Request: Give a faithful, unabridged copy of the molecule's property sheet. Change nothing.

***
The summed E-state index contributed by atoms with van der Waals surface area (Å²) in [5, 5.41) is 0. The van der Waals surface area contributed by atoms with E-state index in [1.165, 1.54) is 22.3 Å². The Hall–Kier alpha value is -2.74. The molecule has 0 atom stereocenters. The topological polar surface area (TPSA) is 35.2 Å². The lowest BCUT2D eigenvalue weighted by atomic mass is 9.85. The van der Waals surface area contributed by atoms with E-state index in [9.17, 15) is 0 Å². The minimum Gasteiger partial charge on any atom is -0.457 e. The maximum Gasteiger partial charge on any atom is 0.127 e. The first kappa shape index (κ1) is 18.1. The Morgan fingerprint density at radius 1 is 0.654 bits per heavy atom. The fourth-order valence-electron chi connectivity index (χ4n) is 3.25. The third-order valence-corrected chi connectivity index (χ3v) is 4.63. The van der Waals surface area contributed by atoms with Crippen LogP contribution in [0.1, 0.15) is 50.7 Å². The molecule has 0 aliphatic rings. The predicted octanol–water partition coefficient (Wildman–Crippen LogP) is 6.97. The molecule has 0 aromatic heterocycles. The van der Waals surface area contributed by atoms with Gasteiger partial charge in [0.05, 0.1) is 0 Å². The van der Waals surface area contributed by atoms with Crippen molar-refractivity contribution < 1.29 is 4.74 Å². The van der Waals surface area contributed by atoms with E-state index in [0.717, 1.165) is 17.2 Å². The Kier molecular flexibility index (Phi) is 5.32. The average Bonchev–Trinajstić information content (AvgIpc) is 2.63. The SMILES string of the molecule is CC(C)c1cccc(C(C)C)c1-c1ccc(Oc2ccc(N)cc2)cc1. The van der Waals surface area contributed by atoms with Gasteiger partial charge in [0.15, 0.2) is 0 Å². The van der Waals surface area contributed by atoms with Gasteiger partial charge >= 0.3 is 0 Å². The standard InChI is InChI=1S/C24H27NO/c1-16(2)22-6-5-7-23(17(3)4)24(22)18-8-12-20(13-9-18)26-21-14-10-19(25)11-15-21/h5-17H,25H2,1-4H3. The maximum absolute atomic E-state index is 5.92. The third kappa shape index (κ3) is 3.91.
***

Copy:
The summed E-state index contributed by atoms with van der Waals surface area (Å²) in [5, 5.41) is 0. The van der Waals surface area contributed by atoms with E-state index in [1.165, 1.54) is 22.3 Å². The Hall–Kier alpha value is -2.74. The molecule has 0 atom stereocenters. The topological polar surface area (TPSA) is 35.2 Å². The lowest BCUT2D eigenvalue weighted by atomic mass is 9.85. The van der Waals surface area contributed by atoms with E-state index in [9.17, 15) is 0 Å². The minimum Gasteiger partial charge on any atom is -0.457 e. The maximum Gasteiger partial charge on any atom is 0.127 e. The first kappa shape index (κ1) is 18.1. The Morgan fingerprint density at radius 1 is 0.654 bits per heavy atom. The fourth-order valence-electron chi connectivity index (χ4n) is 3.25. The third-order valence-corrected chi connectivity index (χ3v) is 4.63. The van der Waals surface area contributed by atoms with Crippen LogP contribution in [0.1, 0.15) is 50.7 Å². The molecule has 0 aliphatic rings. The predicted octanol–water partition coefficient (Wildman–Crippen LogP) is 6.97. The molecule has 0 aromatic heterocycles. The van der Waals surface area contributed by atoms with Gasteiger partial charge in [0.05, 0.1) is 0 Å². The van der Waals surface area contributed by atoms with Crippen molar-refractivity contribution < 1.29 is 4.74 Å². The van der Waals surface area contributed by atoms with E-state index in [0.717, 1.165) is 17.2 Å². The Kier molecular flexibility index (Phi) is 5.32. The average Bonchev–Trinajstić information content (AvgIpc) is 2.63. The SMILES string of the molecule is CC(C)c1cccc(C(C)C)c1-c1ccc(Oc2ccc(N)cc2)cc1. The van der Waals surface area contributed by atoms with Gasteiger partial charge in [0.15, 0.2) is 0 Å². The van der Waals surface area contributed by atoms with Gasteiger partial charge >= 0.3 is 0 Å². The standard InChI is InChI=1S/C24H27NO/c1-16(2)22-6-5-7-23(17(3)4)24(22)18-8-12-20(13-9-18)26-21-14-10-19(25)11-15-21/h5-17H,25H2,1-4H3. The maximum absolute atomic E-state index is 5.92. The third kappa shape index (κ3) is 3.91.